Call for vote on idea of ‘urban forest’ for Princes Street Gardens

The winning design for the Ross Bandstand, chosen in August 2017, came from Malcolm Reading Consultants and wHY.
The winning design for the Ross Bandstand, chosen in August 2017, came from Malcolm Reading Consultants and wHY.
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Edinburgh’s long-running heritage watchdog wants a public poll to be held to decide whether a new “urban forest” should replace the Ross Bandstand to ensure Princes Street Gardens remains a “tranquil green space” in future.

The Cockburn Association (CA) has demanded people get the option of voting for a “horticultural option” for the future gardens which would see the run-down landmark removed.

The idea would see an end to the long-standing tradition of having a bandstand in the gardens, which dates back to 1853. The current structure was built in 1935, but has fallen into decline in recent years.

Most concert organisers have to pay to erect temporary staging and bring in full production facilities, while the existing bandstand is rarely used throughout the year.

The Ross Development Trust, set up by hotel developer Norman Springford to pursue plans for a £25 million concert arena he has offered to help bankroll, announced a winning concept last summer after a global design contest.

However, design work on the scheme has been held up until there is agreement on who will run the new facilities and be responsible for the gardens when it opens.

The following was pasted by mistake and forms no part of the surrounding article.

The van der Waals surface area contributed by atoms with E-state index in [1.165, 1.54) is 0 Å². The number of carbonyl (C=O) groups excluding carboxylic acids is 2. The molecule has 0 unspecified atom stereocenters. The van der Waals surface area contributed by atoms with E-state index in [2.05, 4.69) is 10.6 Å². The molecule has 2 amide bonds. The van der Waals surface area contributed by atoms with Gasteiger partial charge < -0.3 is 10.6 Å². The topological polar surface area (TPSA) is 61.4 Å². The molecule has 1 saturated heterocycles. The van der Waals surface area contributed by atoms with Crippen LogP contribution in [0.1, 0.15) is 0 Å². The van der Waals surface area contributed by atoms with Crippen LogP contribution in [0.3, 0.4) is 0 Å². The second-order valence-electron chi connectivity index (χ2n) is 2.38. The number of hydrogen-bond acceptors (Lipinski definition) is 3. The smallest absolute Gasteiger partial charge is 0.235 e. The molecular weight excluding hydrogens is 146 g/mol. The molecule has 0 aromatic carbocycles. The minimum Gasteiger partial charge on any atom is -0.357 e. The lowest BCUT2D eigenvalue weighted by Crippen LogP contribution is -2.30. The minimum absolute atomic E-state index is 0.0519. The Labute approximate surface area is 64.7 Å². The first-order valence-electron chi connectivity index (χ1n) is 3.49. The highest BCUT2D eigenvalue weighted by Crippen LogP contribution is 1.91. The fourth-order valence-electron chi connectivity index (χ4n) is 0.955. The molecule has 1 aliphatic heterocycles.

The CA has urged the council to put forward the “urban forest” idea as an alternative to a new arena, visitor centre and corporate hospitality facilities replacing the existing bandstand and concrete bowl beneath Edinburgh Castle.

It has also pressed the council to ensure there is a public vote on whether to hand over control of the gardens to a new arms-length operator which would take control of the new concert arena.

In a letter sent to every councillor in the city, the CA’s chairman, Cliff Hague, urges them to ensure the people of Edinburgh are able to have their say on “alternative scenarios” for the future running of the gardens, as well as the proposed new concert arena.

He states: “What sort of place should the Gardens be? This fundamental question should be at the heart of any consultative exercise.

“Should they be for all citizens and visitors alike to enjoy for free, a tranquil green space with unique views in the very heart of Edinburgh? Or do they represent an under-used asset that we want to see used more intensively and more frequently to generate revenue and commercial benefit?”

Donald Wilson, culture convenor at the council, said: “We’ve agreed to full public engagement on all aspects of this project. This will include consultation around how the new development will be managed and any impact it’ll have on the Gardens. We’re looking forward to hearing the views of as many people as possible once this is under way.”